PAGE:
Academics & Faculty

Bahram Jalali named to Northrop Grumman Endowed Opto-Electronic Chair in Electrical Engineering

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Bahram Jalali, a professor of electrical engineering at the UCLA Henry Samueli School of Engineering and Applied Science, has been named to UCLA's Northrop Grumman Endowed Opto-Electronic Chair in Electrical Engineering.

The chair highlights the school's excellence in the area of opto-electronics and photonics, including devices, circuits and systems research. The application areas of opto-electronics and photonics include biotechnology, high-speed optical networks, data communication and conversion, and radar.

"Bahram is a leader in the field of photonic devices and opto-electronic systems and is an exceptional educator and scholar," said Vijay K. Dhir, dean of UCLA Engineering. "This chair will help Bahram to continue to make significant contributions to an important area. I could think of no one better suited to hold this chair."

Jalali's research focuses on silicon photonics, fiber optic networks and biophotonics. In recent years, he has developed an ultrafast, light-sensitive video camera that captures images at some 6 million frames per second and a bar code reader that is a thousand times faster than any device currently in use. Jalali has published 300 scientific papers and holds eight U.S. patents.

"I am sincerely humbled to have the privilege of being named the Northrop Grumman Opto-Electronic Chair," Jalali said. "Northrop Grumman Corporation's generosity and support will boost our ability to better serve UCLA students and local industry."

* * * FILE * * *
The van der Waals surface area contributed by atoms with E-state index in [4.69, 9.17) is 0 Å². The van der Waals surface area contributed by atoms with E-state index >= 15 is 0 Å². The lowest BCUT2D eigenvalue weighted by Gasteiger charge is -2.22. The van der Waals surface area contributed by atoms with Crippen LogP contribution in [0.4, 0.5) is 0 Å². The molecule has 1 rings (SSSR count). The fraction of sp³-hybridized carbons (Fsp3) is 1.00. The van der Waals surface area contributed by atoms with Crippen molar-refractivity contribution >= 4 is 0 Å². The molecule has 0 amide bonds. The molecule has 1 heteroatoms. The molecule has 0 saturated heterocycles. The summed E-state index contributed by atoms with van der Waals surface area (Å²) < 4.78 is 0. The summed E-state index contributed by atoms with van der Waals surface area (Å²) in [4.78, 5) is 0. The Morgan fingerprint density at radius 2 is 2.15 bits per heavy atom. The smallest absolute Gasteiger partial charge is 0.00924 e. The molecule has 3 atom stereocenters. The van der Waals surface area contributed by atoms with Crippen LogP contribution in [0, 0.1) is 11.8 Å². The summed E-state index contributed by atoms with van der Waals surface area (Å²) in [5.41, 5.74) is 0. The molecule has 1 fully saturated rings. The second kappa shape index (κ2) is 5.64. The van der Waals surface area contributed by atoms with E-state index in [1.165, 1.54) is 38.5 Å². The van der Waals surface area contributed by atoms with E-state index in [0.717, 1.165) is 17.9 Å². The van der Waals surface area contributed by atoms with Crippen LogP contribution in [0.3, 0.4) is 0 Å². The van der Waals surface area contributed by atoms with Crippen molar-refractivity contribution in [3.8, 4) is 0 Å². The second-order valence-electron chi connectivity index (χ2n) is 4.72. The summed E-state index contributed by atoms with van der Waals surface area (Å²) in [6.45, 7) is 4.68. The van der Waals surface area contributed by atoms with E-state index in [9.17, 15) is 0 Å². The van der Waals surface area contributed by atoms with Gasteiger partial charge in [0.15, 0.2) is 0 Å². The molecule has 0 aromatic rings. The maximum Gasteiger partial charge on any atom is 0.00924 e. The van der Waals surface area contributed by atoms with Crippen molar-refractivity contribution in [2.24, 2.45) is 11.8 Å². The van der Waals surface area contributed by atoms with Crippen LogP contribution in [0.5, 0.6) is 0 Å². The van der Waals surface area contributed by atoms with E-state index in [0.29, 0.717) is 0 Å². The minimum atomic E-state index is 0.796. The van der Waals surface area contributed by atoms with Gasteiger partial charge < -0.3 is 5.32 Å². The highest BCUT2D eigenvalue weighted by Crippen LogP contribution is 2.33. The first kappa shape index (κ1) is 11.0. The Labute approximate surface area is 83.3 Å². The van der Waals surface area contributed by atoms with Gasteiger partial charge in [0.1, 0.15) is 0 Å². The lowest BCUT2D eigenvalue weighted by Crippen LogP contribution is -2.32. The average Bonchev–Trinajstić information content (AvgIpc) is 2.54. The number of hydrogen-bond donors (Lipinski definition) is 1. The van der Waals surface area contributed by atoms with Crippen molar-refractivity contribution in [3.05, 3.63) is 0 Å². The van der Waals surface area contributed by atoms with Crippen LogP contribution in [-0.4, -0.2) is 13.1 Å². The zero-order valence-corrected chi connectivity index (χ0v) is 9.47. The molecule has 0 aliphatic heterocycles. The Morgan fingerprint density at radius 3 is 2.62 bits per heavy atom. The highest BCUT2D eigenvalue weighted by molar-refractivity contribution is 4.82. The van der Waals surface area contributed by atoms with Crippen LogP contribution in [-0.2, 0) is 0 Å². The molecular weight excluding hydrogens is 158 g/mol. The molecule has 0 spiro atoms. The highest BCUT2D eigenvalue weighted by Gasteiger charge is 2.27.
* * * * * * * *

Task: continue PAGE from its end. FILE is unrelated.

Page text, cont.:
Jalali is a fellow of IEEE, the Optical Society of America and the American Physical Society and was the recipient of the 2007 R.W. Wood Prize from the Optical Society of America for the invention and demonstration of the first silicon laser. He serves on the board of the California Science Center and the board of visitors of Columbia University's Fu Foundation School of Engineering and Applied Science.

Northrop Grumman is a leading global security company providing innovative systems, products and solutions in aerospace, electronics, information systems and technical services to government and commercial customers worldwide.

This endowed chair, established through a $1.16 million gift, is part of UCLA Engineering's Enhancing Engineering Excellence (E3) initiative, a $100 million fundraising effort aimed at generating new endowed faculty chairs, graduate fellowships and undergraduate scholarships, as well as funds for capital projects and diversity initiatives.

The UCLA Henry Samueli School of Engineering and Applied Science, established in 1945, offers 28 academic and professional degree programs and has an enrollment of almost 5,000 students. The school's distinguished faculty are leading research to address many of the critical challenges of the 21st century, including renewable energy, clean water, health care, wireless sensing and networking, and cybersecurity. Ranked among the top 10 engineering schools at public universities nationwide, the school is home to seven multimillion-dollar interdisciplinary research centers in wireless sensor systems, nanoelectronics, nanomedicine, renewable energy, customized computing, and the smart grid, all funded by federal and private agencies. (www.engineer.ucla.edu | www.twitter.com/uclaengineering)
 
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